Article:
Far out Friday: Older employees four times less likely to fake an illness

by Nicola Middlemiss22 May 2015
A new study is shedding light on the type of employees who are most likely to lie about being sick and – shock – it seems younger workers are the worst offenders.

According to the survey by insurance firm RIAS, workers over the age of 50 are almost four times less likely to lie about being ill than their younger colleagues.

The survey revealed that, over the past five years, 44% of workers aged 20-39 had lied to their boss about being ill to get time off – compared with just 12% of those over 50.

Out of the 2,000 working adults surveyed, nearly a third of under-40s saw sick leave as an ‘additional holiday’ that they deserve – whereas only four% in the older category agreed.

But it’s not just attitudes that are vastly different – it appears over 50s are actually healthier, or at least more reluctant to take time off even under genuine illness.

In the past year, only a quarter of over-50s took days off work due to a genuine illness, compared with almost half of those aged 20-39. Among those who had taken a sick day after falling ill, a third of under-40s said this was due to a common cold, compared with one in ten older workers.

The survey also found that more than half of younger employees who had a sick day admitted taking off more time than necessary but only a tenth of older employees said the same.

RIAS suggested older workers were keen to make the “best impression” and hold on to their jobs as they approached retirement. The firm also said older employees may look after themselves better, resulting in fewer genuine sick days.

“Over-50s workers continue to be a vital part of the workforce and they should be recognised for the contribution they make,” said RIAS’ Peter Corfield. “They bring a wealth of experience, ambition and knowledge that cannot be underestimated,” he continued. “It is key that we understand that workers in their 50s and 60s are not ‘old’, they are hardworking and dedicated, and very much want to work.”


  • by Charlie 22/05/2015 11:32:42 AM

    I agree with the theme of this story. Baby Boomers and Gen X don't have that entitlement mentality that many younger workers have. But the RIAS suggestion that older workers don't chuck sickies as they fear for their jobs, and must be approaching retirement is frustrating. Why is it that, even in the face of our aging society, surveys and reports still talk about "over 50's" with the assumption that that particular demographic (anyone over 50) must be contemplating retirement. Data shows that as a society we are living longer and the government's own policies are forcing workers to remain in the workforce for much longer than ever before. I don't know many 55 year olds these days who are contemplating retirement. They are actually more likely to survive well into their 80's and 90's and are therefore considering that they will need to keep working and contributing to their superannuation for as long as possible in order to sustain a retirement lifestyle that could span 30 years or more. When will these survey results start to categorise demographics into realistic groups. Over 60's might be considering retirement, but I've not spoken to many over 50-60 year olds who feel that retirement is something they can afford. Additionally the assumption that they have to 'make a good impression' in order to keep their jobs is old fashioned nonsense and an insult - based on the thought that as you age you lose capability and become inferior... The government's own plans to force workers to stay in the workforce must be evidence that such an assumption is plainly false. Statements such as the RIAS's in survey results just seem out of touch and reduce the credibility of the report.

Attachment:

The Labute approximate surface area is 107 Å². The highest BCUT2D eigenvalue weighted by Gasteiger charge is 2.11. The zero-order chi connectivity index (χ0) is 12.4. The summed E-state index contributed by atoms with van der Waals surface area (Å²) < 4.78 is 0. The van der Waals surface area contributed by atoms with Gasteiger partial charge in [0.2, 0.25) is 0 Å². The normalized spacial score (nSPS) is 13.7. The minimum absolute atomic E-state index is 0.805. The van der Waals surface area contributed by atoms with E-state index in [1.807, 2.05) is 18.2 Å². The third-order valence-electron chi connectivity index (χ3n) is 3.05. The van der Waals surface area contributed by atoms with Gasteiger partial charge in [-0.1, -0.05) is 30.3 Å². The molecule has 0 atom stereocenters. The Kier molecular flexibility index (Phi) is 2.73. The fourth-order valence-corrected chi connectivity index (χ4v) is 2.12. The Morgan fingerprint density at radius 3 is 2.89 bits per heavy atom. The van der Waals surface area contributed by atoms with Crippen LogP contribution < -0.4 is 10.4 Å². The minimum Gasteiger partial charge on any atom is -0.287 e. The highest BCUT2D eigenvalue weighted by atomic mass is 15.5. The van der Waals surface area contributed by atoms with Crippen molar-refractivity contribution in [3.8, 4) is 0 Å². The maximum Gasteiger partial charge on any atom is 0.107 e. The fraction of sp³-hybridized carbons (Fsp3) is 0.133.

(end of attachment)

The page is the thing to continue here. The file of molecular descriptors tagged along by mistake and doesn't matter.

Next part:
• by Janet 22/05/2015 12:20:10 PM

    Charlie .... I couldn't agree with you more! Great commentary!

  • by Helen 26/05/2015 8:30:58 AM

    Very well said Charlie!!

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